Some Thoughts on Digital Reading

On the heels of Amazon’s new Kindle Fire and the passing of technology visionary Steve Jobs, I wanted to share some thoughts on digital reading that were inspired by a recent question from a colleague. Here, in part, is my response to her email:

As you invite your students to explore digital reading, I think that you are asking a smart question: how can we help students generate meaning from these texts? You note two kinds of digital texts — ebooks and online texts — and I think we can probably even tinker with those categories even more. For ebooks, we might include different kinds of ebooks (ones that are simply a PDF-style copy of the book and those that are interactive and allow for highlighting and other notations, as well as audio narration to be played, not to mention syncing across devices). Also, we might include the new interactive magazines (like Wired) and newspapers (like NYTimes.com) that are read on mobile devices and tablets. Then, when we consider “traditional” online texts like web pages, audio and video clips, and databases, we have a really broad range of text types that students are drawing from.

We consider all of this about digital reading in an era where teaching reading has been influenced, for years, by socio-cultural perspectives on literacy development as well as many, many educators working on a strategies-based approach to help kids comprehend texts. For socio-cultural theorists, we can see the traces of their work showing up in the way we use lit circles, explore contemporary themes in YA Lit, begin to see illustrations as important to children’s lit as the words on the page, and a number of other social influences on how and why we read. For comprehension strategists, we see an increasing number of them looking at text types and features, as well as helping students connecting information across texts.

It is interesting to note that the new standards simply note literature and informational as the broad text types from which we can choose. I know that there are points in the CCSS that indicate that we should be using technology in appropriate ways, and that the reading strategies that we employ can help in both print and digital texts. Yet, here we are, in a time of reading where Pew Internet reports that 93% of teens are online, where ebooks have outsold regular books for the first time, and where mobile devices and services continue to amaze us with their ability to track and save our information across time and space. Reading is changing in so many ways, yet — at its heart — still remains a process of creating meaning from words and images.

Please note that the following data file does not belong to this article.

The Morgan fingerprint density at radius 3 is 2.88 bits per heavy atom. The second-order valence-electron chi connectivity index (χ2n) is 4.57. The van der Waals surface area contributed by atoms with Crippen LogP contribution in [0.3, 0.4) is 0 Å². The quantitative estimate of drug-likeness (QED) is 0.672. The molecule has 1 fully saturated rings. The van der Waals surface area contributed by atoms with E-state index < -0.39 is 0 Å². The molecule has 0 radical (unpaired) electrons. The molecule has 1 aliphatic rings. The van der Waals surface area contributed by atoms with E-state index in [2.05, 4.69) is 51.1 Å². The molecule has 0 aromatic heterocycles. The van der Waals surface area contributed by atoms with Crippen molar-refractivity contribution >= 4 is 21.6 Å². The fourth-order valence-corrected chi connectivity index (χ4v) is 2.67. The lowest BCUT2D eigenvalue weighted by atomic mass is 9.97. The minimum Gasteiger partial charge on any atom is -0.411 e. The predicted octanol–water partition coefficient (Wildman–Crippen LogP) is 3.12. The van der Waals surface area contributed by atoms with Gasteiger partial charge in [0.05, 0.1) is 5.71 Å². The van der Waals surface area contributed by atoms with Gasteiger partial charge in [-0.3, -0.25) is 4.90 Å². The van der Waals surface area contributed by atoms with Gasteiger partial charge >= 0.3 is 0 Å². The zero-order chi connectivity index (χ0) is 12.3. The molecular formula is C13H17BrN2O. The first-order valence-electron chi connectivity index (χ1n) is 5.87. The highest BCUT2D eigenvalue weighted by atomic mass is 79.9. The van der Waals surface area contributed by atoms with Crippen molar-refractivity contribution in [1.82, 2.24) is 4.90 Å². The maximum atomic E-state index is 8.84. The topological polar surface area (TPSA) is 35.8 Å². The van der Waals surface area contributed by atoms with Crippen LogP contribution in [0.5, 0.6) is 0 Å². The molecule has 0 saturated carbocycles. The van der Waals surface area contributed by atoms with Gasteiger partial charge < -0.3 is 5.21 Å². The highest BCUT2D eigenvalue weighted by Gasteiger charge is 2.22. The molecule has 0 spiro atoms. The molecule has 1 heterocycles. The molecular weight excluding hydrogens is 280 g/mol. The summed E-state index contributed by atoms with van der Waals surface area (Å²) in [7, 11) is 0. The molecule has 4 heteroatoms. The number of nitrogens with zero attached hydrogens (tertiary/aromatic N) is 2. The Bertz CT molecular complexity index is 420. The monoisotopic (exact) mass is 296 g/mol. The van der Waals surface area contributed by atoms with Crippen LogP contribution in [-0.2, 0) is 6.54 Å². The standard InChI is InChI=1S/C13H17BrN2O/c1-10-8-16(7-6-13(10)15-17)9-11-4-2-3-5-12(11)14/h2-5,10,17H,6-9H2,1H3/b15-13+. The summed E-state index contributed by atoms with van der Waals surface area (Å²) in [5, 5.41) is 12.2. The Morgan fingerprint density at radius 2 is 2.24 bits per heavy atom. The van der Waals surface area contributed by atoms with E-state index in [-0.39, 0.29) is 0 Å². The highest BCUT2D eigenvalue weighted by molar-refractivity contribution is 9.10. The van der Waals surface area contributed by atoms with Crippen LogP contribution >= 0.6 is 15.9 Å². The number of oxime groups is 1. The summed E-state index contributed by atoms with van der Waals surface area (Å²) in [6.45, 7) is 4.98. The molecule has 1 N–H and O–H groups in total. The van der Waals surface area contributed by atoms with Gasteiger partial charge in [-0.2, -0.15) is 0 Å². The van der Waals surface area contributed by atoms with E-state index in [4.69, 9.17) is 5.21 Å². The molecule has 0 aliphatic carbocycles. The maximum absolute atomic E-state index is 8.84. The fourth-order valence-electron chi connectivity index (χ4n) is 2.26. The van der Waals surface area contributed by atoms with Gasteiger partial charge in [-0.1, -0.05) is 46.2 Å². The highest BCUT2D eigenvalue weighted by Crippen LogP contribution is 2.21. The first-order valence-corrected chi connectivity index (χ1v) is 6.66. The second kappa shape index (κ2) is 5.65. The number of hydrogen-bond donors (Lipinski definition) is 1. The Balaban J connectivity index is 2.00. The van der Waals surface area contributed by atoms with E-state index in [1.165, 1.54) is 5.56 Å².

So, where do we go to begin to understand all of this? I think that you can get some good theoretical background from researchers like Colin Lankshear and Michelle Knobel, and their book New Literacies, as well as from this paper by Donald Leu and some of his colleagues from the New Literacies Research Team at UConn: “Toward a Theory of New Literacies Emerging From the Internet and Other Information and Communication Technologies.” This perspective suggests that reading online and with hyperlinked/multimedia text is a very different, more social and interactive experience than reading on paper alone. And, while you already know that, these two texts really help explain why in much more detail.

Then, to get more to the heart of your strategy question, I think that you can look in a few directions. First, one of the UConn team now at Rhode Island, Julie Coiro, has done some great work on online comprehension. For instance, in this piece in Ed Leadership, “Making Sense of Online Text,” she highlights strategies to navigate a website, question the authority/authenticity of the text, and synthesize information. An NWP teacher, Kevin Hodgson, has written a similar piece for Instructify called “Strategies for online reading comprehension.” In all of this, the researchers and theorists begin with the idea that online reading is different partially because we have to search for and sift through lots of information (not that we didn’t have to do that in the library, but the floodgate seems so much bigger). I think that it is interesting to consider the effects of RSS, too, and how students can set up their own list of prioritized readings (and listening and viewing, for that matter) from blogs, news sites, and other feeds (For instance, here is a recent blog post called “Really Simply Structured: My RSS Feed Strategy“). The thing that I think is missing from both of these types of articles is a list of tools that you can use — such as online book sites (Google Books or Good Reads), social bookmarking tools (Diigo), notetaking tools (EverNote), and bibliographic managers (MendeleyZotero), to help students take what they have been reading and to save, annotate, and cite their work. Also, we need to think about how this reading changes when it moves from a computer screen to a mobile device, as many websites are now formatted to read easier on a mobile device, but you may lose some of the context of the rest of the page since things are so small.